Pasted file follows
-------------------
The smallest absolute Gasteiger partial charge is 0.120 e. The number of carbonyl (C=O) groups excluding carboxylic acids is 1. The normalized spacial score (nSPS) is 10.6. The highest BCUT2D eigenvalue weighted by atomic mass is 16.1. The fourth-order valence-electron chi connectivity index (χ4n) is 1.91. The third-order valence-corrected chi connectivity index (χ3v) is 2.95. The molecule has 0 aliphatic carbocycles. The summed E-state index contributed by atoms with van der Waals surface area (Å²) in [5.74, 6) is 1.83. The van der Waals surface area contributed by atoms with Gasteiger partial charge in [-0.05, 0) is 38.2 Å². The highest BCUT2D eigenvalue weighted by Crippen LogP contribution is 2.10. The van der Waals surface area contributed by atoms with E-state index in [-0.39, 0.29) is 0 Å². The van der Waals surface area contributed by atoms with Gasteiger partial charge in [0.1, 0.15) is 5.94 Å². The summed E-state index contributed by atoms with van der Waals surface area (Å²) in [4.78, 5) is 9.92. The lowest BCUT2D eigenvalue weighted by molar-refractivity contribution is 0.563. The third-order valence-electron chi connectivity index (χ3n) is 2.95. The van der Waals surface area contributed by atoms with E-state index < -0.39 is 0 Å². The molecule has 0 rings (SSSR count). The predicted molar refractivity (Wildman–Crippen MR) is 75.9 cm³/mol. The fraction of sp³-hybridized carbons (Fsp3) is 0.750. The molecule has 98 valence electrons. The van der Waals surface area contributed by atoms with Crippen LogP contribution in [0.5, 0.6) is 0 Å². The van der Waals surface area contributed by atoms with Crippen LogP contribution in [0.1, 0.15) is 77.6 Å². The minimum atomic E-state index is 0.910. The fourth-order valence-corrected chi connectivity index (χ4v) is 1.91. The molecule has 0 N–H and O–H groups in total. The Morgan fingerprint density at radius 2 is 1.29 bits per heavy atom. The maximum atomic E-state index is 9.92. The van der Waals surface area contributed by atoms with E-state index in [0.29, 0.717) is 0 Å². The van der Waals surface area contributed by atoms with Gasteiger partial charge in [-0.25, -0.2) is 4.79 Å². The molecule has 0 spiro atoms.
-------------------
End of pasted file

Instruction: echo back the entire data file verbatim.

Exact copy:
The smallest absolute Gasteiger partial charge is 0.120 e. The number of carbonyl (C=O) groups excluding carboxylic acids is 1. The normalized spacial score (nSPS) is 10.6. The highest BCUT2D eigenvalue weighted by atomic mass is 16.1. The fourth-order valence-electron chi connectivity index (χ4n) is 1.91. The third-order valence-corrected chi connectivity index (χ3v) is 2.95. The molecule has 0 aliphatic carbocycles. The summed E-state index contributed by atoms with van der Waals surface area (Å²) in [5.74, 6) is 1.83. The van der Waals surface area contributed by atoms with Gasteiger partial charge in [-0.05, 0) is 38.2 Å². The highest BCUT2D eigenvalue weighted by Crippen LogP contribution is 2.10. The van der Waals surface area contributed by atoms with E-state index in [-0.39, 0.29) is 0 Å². The van der Waals surface area contributed by atoms with Gasteiger partial charge in [0.1, 0.15) is 5.94 Å². The summed E-state index contributed by atoms with van der Waals surface area (Å²) in [4.78, 5) is 9.92. The lowest BCUT2D eigenvalue weighted by molar-refractivity contribution is 0.563. The third-order valence-electron chi connectivity index (χ3n) is 2.95. The van der Waals surface area contributed by atoms with E-state index < -0.39 is 0 Å². The molecule has 0 rings (SSSR count). The predicted molar refractivity (Wildman–Crippen MR) is 75.9 cm³/mol. The fraction of sp³-hybridized carbons (Fsp3) is 0.750. The molecule has 98 valence electrons. The van der Waals surface area contributed by atoms with Crippen LogP contribution in [0.5, 0.6) is 0 Å². The van der Waals surface area contributed by atoms with Crippen LogP contribution in [0.1, 0.15) is 77.6 Å². The minimum atomic E-state index is 0.910. The fourth-order valence-corrected chi connectivity index (χ4v) is 1.91. The molecule has 0 N–H and O–H groups in total. The Morgan fingerprint density at radius 2 is 1.29 bits per heavy atom. The maximum atomic E-state index is 9.92. The van der Waals surface area contributed by atoms with E-state index in [0.29, 0.717) is 0 Å². The van der Waals surface area contributed by atoms with Gasteiger partial charge in [-0.25, -0.2) is 4.79 Å². The molecule has 0 spiro atoms.